breaking down the seasonally adjusted job separations, the BLS finds that 2,695,000 quit their jobs in July, down 45,000 from the revised 2,738,000 who quit their jobs in June, while the quits rate, widely watched as an indicator of worker confidence, was unchanged at 1.9% of total employment (see details in table 4)….in addition to those who quit, another 1,609,000 were either laid off, fired or otherwise discharged in June, down 170,000 from the 1,779,000 who were discharged in May, as the discharges rate fell from 1.3% to 1.1% of all those who were employed during the month….meanwhile, other separations, which includes retirements and deaths, were at 413,000 in July, up from 389,000 in June, for an ‘other separations’ rate of 0.3%, which was unchanged…both seasonally adjusted and unadjusted details by industry and by region on hires and job separations, and on job quits and discharges can be accessed using the links to tables at the bottom of the press release…in addition, Robert Oak gives this report complete coverage in his post Job Openings at Record, Hires Not So Much, which includes 10 long term graphs…

Foreclosures Fall to 1.4% of July Mortgages; Time to Foreclose Still at 1,011 Days

the Mortgage Monitor for July (pdf) from Black Knight Financial Services (BKFS, formerly LPS) reported that there were 711,265 home mortgages, or 1.40% of all mortgages, remaining in the foreclosure process at the end of July, which was down from 739,498, or 1.46% of all active loans that were in foreclosure at the end of June, and down from 1.80% of all mortgages that were in foreclosure in July of last year…these are homeowners who had a foreclosure notice served but whose homes had not yet been seized, and the May “foreclosure inventory” remains the lowest percentage of homes that were in the foreclosure process since late 2007… new foreclosure starts also fell, from 79,018 in June to 75,404 in July, while they remain around 60% above the monthly level of new foreclosures we saw in the precrisis year of 2005…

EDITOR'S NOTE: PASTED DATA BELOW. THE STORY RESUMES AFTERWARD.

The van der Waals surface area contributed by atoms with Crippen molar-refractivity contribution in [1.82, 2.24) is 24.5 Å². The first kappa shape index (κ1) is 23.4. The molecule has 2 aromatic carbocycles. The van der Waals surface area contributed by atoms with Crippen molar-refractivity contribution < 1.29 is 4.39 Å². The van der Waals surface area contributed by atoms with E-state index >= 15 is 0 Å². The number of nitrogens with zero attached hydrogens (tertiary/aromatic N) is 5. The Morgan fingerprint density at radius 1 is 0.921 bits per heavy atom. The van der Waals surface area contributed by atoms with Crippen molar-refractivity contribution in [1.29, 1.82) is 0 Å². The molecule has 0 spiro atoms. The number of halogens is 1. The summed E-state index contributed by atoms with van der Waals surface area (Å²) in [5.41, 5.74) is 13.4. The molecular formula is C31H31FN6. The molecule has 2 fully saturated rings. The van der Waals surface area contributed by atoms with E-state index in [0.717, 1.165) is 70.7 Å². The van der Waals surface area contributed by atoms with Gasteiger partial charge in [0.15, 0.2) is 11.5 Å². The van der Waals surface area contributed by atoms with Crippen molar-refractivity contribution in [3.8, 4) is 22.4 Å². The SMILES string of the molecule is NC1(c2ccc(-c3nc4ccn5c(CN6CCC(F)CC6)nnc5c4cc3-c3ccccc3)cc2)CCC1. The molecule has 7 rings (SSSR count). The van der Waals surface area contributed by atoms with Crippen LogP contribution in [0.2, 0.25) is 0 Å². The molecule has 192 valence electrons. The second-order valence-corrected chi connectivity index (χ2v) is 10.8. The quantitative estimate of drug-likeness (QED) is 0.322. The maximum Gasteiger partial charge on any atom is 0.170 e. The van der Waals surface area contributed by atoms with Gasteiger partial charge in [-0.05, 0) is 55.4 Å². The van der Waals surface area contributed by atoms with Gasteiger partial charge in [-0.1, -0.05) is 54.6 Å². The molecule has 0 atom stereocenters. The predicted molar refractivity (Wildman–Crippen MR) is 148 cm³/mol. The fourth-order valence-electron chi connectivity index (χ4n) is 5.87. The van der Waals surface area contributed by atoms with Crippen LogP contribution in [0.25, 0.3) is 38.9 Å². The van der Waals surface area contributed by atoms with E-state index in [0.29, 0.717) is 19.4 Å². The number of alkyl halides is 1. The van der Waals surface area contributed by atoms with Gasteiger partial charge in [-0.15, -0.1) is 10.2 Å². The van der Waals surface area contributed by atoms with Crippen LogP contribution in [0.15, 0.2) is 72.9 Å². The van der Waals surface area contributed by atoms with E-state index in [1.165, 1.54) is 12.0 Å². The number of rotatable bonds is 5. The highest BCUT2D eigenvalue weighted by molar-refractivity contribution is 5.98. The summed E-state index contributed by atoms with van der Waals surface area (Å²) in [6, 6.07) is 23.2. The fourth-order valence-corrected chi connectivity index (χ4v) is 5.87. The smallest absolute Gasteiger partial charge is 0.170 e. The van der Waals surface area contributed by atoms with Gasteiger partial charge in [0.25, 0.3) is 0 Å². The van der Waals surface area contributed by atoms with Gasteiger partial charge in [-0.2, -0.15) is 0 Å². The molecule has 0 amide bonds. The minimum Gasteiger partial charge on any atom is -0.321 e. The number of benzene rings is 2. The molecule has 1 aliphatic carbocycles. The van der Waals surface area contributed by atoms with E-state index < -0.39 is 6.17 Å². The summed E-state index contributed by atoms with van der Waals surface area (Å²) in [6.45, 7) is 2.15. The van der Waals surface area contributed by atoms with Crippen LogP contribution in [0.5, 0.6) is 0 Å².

in addition to homes in foreclosure, July BKFS data showed that 2,388,812 mortgages, or 4.71% of all mortgage loans, or were at least one mortgage payment overdue but not in foreclosure, down from 4.82% of homeowners with a mortgage who were more than 30 days behind in June, and down from the mortgage delinquency rate of 5.64% in July a year earlier, and also the lowest mortgage delinquency rate since 2007…of those who were delinquent in May, 886,028 home owners, or 1.75% of those with a mortgage, were considered seriously delinquent, which means they were more than 90 days behind on mortgage payments, but still not in foreclosure at the end of the month…combining these totals, we find a total of 6.11% of homeowners with a mortgage were either late in paying or in foreclosure at the end of July, and 3.15% of them were in serious trouble, ie, either “seriously delinquent” or already in foreclosure at month end…

as you may recall, the Mortgage Monitor (pdf) is a mostly graphics presentation that covers a variety of mortgage related issues each month; in addition to the summary data on delinquencies and foreclosures, this July monitor also includes several pages of graphics showing home price appreciation trends based on their own price index, net equity among US mortgage holders, and second lien and home equity loan performance data…some explanation of what those graphics reveal can be found in the BKFS press release that introduces the July Mortgage Monitor: Total Equity in U.S. Mortgage Market at $7.6 Trillion, Up $825 Billion Year-to-Date; however, since those topics are outside of our normal purview, we’ll just include below that part of the Mortgage Monitor summary table showing the monthly count of active home mortgage loans and their delinquency status, which was excerpted from page 14 of the pdf….

in the table below, the columns show the total active mortgage loan count nationally for each month given, number of mortgages that were delinquent by more than 90 days but not yet in foreclosure, the monthly count of those mortgages that are in the foreclosure process (FC), the total non-current mortgages, including those that just missed one or two payments, and then the number of foreclosure starts for each month the past year and a half and for each January shown going back to January 2008….in the last two columns, we see the average length of time that those who have been more than 90 days delinquent have remained in their homes without foreclosure, and then the average number of days those in foreclosure have been stuck in that process because of the lengthy foreclosure pipelines…the average length of delinquency for those who have been more than 90 days delinquent without foreclosure,  now at 535 days, is down just a bit from the April record of 544 days, while the average time for those who’ve been in foreclosure without a resolution is also off its record high but is still nearly three years at 1011 days…

July 2015 LPS loan counts and days delinquent

(the above is the synopsis that accompanied my regular sunday morning links emailing, which in turn was mostly selected from my weekly blog post on the global glass onion…if you’d be interested in receiving my weekly emailing of selected links, most from the aforementioned GGO posts, contact me…)